With an extended driving range and high levels of equipment as standard, Nissan's new Leaf has entered the market ahead of Tesla's mass-production model. Smaller than expected production numbers for the Tesla now give the LEAF a real head start.

The LEAF comes to Ireland next month and Nissan has just confirmed prices and equipment levels. Most noteworthty, however, is the range being promised for the all-electric car - 378 kilometres in real world conditions. There is also a 38 per cent increase in power, which is now 150 horse power.

The entry level XE version comes in at €26,290. Standard features include lane departure warning, intelligent emergency braking with pedestrian recognition, intelligent lane intervention, cross traffic alert and automatic headlight high-beams. The base model also has a remote key function and start push button. 

The leaf features only one driving pedal.

The car also has the new e-Pedal system, which means there is only one main pedal for controlling speed and braking. Press it and you accelerate. Take your foot off and the car will begin to brake with a controlled stop. It sounds a little challenging but it's actually very clever and easy to get used to.  There is an emergency brake fitted, should the need arise.

The first batch of a special launch edition car (€29,590) is sold out. Those who did get in with an early order were also given the higher grade 7" screen and a telematics system that includes active charging for the battery, an eco-route planner and an alert system for information on nearby charging points. They also got the ProPilot system that uses a radar for motorway driving to control acceleration and braking and detects vehicles ahead.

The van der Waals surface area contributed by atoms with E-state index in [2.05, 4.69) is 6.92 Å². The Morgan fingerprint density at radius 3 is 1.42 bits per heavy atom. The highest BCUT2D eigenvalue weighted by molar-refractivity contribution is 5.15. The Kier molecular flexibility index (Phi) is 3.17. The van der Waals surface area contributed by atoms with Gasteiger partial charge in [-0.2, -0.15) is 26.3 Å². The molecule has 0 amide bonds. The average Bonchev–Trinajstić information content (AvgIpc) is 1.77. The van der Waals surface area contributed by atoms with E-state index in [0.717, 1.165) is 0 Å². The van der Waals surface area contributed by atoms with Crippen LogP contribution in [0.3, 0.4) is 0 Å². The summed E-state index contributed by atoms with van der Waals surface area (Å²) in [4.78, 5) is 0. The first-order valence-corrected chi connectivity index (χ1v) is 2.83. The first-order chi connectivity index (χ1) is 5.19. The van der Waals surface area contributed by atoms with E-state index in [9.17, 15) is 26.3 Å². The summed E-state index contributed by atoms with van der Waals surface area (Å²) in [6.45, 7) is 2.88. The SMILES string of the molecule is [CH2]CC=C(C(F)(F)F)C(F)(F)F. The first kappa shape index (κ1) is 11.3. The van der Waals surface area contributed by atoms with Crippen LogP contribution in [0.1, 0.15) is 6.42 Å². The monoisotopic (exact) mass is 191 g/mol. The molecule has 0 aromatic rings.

More expensive versions of the car that feature extras such as leather seats, alloy wheels, automatic headlights and a Bose sound system are also available up to a price of €32,600.

All prices include a Government electric vehicle grant.

As a mass-market electric vehicle the new Nissan certainly has a head start, particularly if the new extended range on the battery stands up in all-year conditions. Reuters reports that Tesla has said it would likely build about 2,500 Model 3s per week by the end of the first quarter of this year - half the number it had earlier promised. The company now expects to reach its goal of 5,000 vehicles per week by the end of the second quarter.

Tesla has fallen back on its production and delivery of the Model 3, which sells in the US for $35,000.

"With absolute Model 3 sales tracking behind expectations and Model 3 gross margin improvement likely to be pushed out until production reaches greater scale, the expected cash tailwind from Model 3 will take longer to manifest itself than was anticipated,"one analyst noted.

The Model 3 has generated huge demand in the United States, where it is selling at $35,000. but production has fallen behind consistently. There is no estimated price for the Tesla in Europe, but it is likely NIssan will have a significant advantage, both in terms of price and its current availability on every European market.